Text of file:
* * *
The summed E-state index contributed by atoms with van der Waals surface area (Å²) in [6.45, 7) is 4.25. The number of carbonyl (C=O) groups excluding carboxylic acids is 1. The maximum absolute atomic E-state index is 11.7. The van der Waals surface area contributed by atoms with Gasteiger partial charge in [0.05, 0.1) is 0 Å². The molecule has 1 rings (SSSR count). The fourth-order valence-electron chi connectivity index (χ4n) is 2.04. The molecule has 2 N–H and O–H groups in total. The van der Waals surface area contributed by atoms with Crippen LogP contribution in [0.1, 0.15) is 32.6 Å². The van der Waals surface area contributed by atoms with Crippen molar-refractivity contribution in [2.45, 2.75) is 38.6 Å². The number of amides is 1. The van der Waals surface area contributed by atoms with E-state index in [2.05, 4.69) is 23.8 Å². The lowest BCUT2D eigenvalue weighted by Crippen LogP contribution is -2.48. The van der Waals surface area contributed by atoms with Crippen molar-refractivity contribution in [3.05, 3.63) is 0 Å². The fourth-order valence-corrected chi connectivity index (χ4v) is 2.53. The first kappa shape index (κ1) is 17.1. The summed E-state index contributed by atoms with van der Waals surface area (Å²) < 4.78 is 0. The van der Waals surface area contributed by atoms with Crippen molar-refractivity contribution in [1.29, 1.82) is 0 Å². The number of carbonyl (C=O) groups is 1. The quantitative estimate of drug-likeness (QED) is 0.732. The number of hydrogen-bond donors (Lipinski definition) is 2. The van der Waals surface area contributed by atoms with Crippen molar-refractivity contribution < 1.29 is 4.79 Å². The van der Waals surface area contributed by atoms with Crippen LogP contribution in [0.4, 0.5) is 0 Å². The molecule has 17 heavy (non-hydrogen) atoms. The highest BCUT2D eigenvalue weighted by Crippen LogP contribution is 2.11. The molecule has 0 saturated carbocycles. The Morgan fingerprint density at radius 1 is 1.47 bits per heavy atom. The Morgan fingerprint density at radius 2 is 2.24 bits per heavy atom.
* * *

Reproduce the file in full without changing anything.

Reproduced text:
The summed E-state index contributed by atoms with van der Waals surface area (Å²) in [6.45, 7) is 4.25. The number of carbonyl (C=O) groups excluding carboxylic acids is 1. The maximum absolute atomic E-state index is 11.7. The van der Waals surface area contributed by atoms with Gasteiger partial charge in [0.05, 0.1) is 0 Å². The molecule has 1 rings (SSSR count). The fourth-order valence-electron chi connectivity index (χ4n) is 2.04. The molecule has 2 N–H and O–H groups in total. The van der Waals surface area contributed by atoms with Crippen LogP contribution in [0.1, 0.15) is 32.6 Å². The van der Waals surface area contributed by atoms with Crippen molar-refractivity contribution in [2.45, 2.75) is 38.6 Å². The number of amides is 1. The van der Waals surface area contributed by atoms with E-state index in [2.05, 4.69) is 23.8 Å². The lowest BCUT2D eigenvalue weighted by Crippen LogP contribution is -2.48. The van der Waals surface area contributed by atoms with Crippen molar-refractivity contribution in [3.05, 3.63) is 0 Å². The fourth-order valence-corrected chi connectivity index (χ4v) is 2.53. The first kappa shape index (κ1) is 17.1. The summed E-state index contributed by atoms with van der Waals surface area (Å²) < 4.78 is 0. The van der Waals surface area contributed by atoms with Crippen molar-refractivity contribution in [1.29, 1.82) is 0 Å². The number of carbonyl (C=O) groups is 1. The quantitative estimate of drug-likeness (QED) is 0.732. The number of hydrogen-bond donors (Lipinski definition) is 2. The van der Waals surface area contributed by atoms with Crippen molar-refractivity contribution < 1.29 is 4.79 Å². The van der Waals surface area contributed by atoms with Crippen LogP contribution in [0.4, 0.5) is 0 Å². The molecule has 17 heavy (non-hydrogen) atoms. The highest BCUT2D eigenvalue weighted by Crippen LogP contribution is 2.11. The molecule has 0 saturated carbocycles. The Morgan fingerprint density at radius 1 is 1.47 bits per heavy atom. The Morgan fingerprint density at radius 2 is 2.24 bits per heavy atom.